Hamburger traces the intellectual dark web's lineage back to polemics about political correctness that cropped up in the late 1980s and early 1990s, when neoconservatives like Allen Bloom, Roger Kimball, Dinesh D'Souza, and the more mild-mannered David Brooks crusaded against the influx of radical postmodernist ideas into the academy. While Intellectual dark websters see themselves as eclectic and "transpartisan," and many do not consider themselves conservative, Hamburger makes a persuasive case that "these supposedly centrist crusaders against political correctness may have more in common with their conservative predecessors than they let on."

Collectively and individually they are aggrieved because their viewpoints are suppressed by the usual suspects, which is to say, they are not accepted as authorities in their fields, their ideas are subjected to criticism and considered controversial, they are shut out of the debate by magazines that elect not to publish their work, and they find themselves unwelcome on college campuses. Yet these same victims have books published by major publishers. These books are reviewed in serious publications, if not necessarily lavished with the glowing praise that the authors think they are due. They hold positions at universities and prominent think tanks. Their public lectures draw audiences that pack arenas. Their podcasts have hundreds of thousands, sometimes millions, of listeners. This makes for a bizarre conception of suppression and marginalization. As a dedicated scribbler and party of one whose readership may on the good days soar into the low two figures, I am not sympathetic with their plight. Through it all runs a weird sense of entitlement, a delicacy among ironies what with harpooning liberal sense of entitlement being something of a blood sport among conservatives. Bruce Gilley is entitled to have his argument about colonialism accepted by his peers. Kevin Williamson is entitled to be published in The Atlantic. To be fair to Williamson, he has not, to my knowledge, taken this stance, but his colleagues have. Charles Murray is entitled to have his ideas about race and IQ along with their implications for social policy accepted. No allowance is made for honest difference of opinion, legitimate criticism, or contrary interpretations and conclusions.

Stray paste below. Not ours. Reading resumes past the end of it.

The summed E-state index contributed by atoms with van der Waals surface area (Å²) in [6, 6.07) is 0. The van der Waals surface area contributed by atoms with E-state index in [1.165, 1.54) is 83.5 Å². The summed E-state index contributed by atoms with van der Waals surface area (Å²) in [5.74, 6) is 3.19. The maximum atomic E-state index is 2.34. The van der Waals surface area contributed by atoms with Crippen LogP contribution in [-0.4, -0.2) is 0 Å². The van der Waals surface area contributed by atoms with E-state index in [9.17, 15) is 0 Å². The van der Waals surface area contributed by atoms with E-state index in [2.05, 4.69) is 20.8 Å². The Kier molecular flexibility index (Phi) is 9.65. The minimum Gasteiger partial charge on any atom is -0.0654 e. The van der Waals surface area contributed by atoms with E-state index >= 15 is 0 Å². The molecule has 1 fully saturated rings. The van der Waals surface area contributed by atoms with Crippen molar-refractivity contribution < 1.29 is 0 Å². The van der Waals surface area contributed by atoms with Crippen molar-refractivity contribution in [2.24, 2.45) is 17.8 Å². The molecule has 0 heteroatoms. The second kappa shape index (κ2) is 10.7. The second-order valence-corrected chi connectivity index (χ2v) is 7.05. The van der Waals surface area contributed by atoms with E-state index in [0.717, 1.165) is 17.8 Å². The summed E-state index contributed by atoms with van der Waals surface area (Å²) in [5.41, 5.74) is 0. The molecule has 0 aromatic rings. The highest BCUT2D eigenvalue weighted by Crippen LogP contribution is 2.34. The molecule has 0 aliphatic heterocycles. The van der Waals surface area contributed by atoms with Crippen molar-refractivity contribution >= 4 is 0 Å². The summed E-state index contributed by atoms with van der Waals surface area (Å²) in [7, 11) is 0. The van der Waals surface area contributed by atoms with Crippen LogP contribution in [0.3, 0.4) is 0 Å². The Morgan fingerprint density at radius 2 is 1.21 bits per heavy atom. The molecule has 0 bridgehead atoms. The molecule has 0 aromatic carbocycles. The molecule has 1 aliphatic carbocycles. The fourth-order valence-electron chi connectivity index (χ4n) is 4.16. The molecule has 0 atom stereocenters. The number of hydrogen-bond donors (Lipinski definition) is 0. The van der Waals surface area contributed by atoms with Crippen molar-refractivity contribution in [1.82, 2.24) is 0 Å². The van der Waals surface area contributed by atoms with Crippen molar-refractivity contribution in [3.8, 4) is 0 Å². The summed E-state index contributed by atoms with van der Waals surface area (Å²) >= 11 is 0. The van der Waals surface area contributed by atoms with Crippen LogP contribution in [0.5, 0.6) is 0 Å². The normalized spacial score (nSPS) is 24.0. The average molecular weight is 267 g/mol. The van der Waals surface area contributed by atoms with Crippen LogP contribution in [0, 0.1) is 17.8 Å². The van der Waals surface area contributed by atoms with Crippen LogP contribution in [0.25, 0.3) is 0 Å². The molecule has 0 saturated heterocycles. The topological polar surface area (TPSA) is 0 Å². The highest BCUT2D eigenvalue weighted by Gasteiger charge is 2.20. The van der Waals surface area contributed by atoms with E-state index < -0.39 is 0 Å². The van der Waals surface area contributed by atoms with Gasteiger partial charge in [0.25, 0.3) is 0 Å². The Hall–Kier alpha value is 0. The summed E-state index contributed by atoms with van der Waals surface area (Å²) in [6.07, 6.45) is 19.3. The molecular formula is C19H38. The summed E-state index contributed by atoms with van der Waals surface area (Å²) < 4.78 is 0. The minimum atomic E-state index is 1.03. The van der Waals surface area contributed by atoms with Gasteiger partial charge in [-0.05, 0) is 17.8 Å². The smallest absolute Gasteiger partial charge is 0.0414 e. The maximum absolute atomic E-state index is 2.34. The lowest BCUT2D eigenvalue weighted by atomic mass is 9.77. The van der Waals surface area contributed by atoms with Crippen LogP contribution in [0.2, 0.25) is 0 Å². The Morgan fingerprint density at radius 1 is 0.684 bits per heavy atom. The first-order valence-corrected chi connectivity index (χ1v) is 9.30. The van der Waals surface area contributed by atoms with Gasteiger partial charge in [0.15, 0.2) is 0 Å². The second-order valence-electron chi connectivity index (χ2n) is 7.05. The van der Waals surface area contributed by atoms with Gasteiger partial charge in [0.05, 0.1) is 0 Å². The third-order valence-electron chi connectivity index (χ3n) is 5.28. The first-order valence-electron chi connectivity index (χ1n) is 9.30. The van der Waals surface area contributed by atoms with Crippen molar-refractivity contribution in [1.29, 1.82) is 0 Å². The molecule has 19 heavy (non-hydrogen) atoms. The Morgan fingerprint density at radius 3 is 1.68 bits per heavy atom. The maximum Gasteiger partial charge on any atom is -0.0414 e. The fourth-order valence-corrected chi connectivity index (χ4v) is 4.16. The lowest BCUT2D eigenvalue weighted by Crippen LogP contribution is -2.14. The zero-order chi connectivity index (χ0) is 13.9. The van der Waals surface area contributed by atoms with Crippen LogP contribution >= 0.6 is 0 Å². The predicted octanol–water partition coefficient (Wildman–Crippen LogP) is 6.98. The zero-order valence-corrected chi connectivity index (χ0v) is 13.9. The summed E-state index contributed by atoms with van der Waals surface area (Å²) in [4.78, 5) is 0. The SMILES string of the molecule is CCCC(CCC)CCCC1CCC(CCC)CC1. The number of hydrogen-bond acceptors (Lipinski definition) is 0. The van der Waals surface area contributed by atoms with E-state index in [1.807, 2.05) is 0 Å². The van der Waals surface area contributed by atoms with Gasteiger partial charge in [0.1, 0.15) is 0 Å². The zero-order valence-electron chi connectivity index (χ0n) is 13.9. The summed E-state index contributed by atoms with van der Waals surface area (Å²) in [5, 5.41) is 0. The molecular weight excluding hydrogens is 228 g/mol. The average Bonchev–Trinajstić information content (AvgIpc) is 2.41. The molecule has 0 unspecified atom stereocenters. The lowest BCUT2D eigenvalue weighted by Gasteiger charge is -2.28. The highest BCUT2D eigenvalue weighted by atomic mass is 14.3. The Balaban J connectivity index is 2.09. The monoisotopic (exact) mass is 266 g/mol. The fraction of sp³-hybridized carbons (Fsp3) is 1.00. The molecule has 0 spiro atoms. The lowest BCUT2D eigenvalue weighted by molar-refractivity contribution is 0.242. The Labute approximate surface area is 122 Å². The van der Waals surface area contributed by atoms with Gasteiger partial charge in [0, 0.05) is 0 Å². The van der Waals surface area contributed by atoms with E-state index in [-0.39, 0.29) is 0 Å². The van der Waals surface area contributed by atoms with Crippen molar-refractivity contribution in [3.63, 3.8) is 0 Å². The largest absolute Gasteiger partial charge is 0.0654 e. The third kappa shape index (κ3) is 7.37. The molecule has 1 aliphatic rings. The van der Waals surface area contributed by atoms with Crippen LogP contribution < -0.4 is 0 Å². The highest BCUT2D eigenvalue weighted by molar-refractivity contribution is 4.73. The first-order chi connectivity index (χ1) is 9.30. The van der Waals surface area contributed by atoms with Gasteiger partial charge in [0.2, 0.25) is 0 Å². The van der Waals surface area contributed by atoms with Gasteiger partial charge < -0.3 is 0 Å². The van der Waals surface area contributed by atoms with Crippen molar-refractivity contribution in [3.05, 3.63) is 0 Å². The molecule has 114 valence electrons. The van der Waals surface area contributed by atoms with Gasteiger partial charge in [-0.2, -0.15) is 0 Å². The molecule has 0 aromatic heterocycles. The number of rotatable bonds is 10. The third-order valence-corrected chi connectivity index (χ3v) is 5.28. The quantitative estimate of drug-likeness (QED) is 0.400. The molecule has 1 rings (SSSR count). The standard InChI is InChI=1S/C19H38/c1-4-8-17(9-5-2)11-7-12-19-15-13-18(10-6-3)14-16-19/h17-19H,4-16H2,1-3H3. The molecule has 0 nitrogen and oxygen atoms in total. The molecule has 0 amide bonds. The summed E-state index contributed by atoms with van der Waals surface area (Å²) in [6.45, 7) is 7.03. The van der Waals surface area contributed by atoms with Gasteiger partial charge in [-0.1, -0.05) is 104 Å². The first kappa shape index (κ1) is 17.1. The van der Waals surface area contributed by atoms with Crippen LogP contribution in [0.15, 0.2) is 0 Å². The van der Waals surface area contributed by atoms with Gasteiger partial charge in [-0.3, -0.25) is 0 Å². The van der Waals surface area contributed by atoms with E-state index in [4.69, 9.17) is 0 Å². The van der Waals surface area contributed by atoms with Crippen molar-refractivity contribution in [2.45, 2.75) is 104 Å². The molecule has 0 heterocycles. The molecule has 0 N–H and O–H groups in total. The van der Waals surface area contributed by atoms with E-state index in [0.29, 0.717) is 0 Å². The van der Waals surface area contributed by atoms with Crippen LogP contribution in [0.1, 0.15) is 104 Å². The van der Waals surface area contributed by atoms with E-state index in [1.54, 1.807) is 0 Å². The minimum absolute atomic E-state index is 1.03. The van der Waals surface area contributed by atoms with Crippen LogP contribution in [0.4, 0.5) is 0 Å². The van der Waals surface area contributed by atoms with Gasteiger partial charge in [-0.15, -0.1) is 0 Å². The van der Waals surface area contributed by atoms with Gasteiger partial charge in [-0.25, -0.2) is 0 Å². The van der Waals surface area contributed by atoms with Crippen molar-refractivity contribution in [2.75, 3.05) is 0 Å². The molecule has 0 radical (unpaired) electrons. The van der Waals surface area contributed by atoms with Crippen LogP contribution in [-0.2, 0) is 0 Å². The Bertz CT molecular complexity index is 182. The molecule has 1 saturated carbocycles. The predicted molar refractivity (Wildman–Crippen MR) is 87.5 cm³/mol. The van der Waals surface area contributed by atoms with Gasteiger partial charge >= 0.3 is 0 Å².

It is difficult to take up the topic of conservative grievance without getting into a tedious back and forth about culpability and goofiness on both sides. There is temptation to wish a pestilence on all their houses. Nonetheless, it is worth making an effort to call out a futile dynamic where rejection of conservative viewpoints is taken by conservatives to be de facto evidence of liberal intolerance while conservative critiques of liberal dogma are dismissed out of hand as racist, sexist, homophobic, &c. There is a fine tradition of raucous exchange between firebrands and hotheads on both ends of the social-political-intellectual spectrum. I would not want to see this lost. We go astray when this mode of discourse slops over into forums where respect for difference of opinion and a measure of decorum once held sway in principle if not always in practice.

References

Colleen Flaherty, Is Retraction the New Rebuttal, Inside Higher Ed, September 19, 2017

Colleen Flaherty, Resignations at 'Third World Quarterly, Inside Higher Ed, September 20, 2017

David French, National Review Critics Miss the Point of the 'Intellectual Dark Web,' May 11, 2018

Jacob Hamburger, The "Intellectual Dark Web" Is Nothing New, Los Angeles Review of Books, July 18, 2018

Victor Davis Hanson, Ten Commandments of the Supreme Court, National Review, July 17, 2018

Frederick M. Hess and Grant Addison, Bruce Gilley’s Orwellian Campus Nightmare, National Review, March 26, 2018

NIgel Jaquiss, On Columbus Day, the Washington Post Details Blowback from PSU Professor’s Controversial Essay Defending Colonialism, Willamette Week, October 9, 2017

Sharon Kann, Kevin Williamson also said on his podcast that people who’ve had abortions should be hanged, Media Matters for America, April 4, 2018

Tim Mak, Despite So Much Winning, The Right Feels Like It's Losing, NPR, April 27, 2018

Vimal Patel, Last Fall This Scholar Defended Colonialism. Now He’s Defending Himself, Chronicle of Higher Education, March 21, 2018

Eleanor Robertson, Intersectional-what? Feminism's problem with jargon is that any idiot can pick it up and have a go, The Guardian, September 30, 2017

Malise Ruthven, God on Our Side, The New York Review of Books, June 28, 2018

Katie Shepherd, Portland State University Professor Criticizes the "New Left" As He Defends His Arguments in Favor of Colonialism, Willamette Week, March 28, 2018)

Bari Weiss, Meet the Renegades of the Intellecutual Dark Web, The New York Times, May 8, 2018

#CurrentAffairs

David Matthews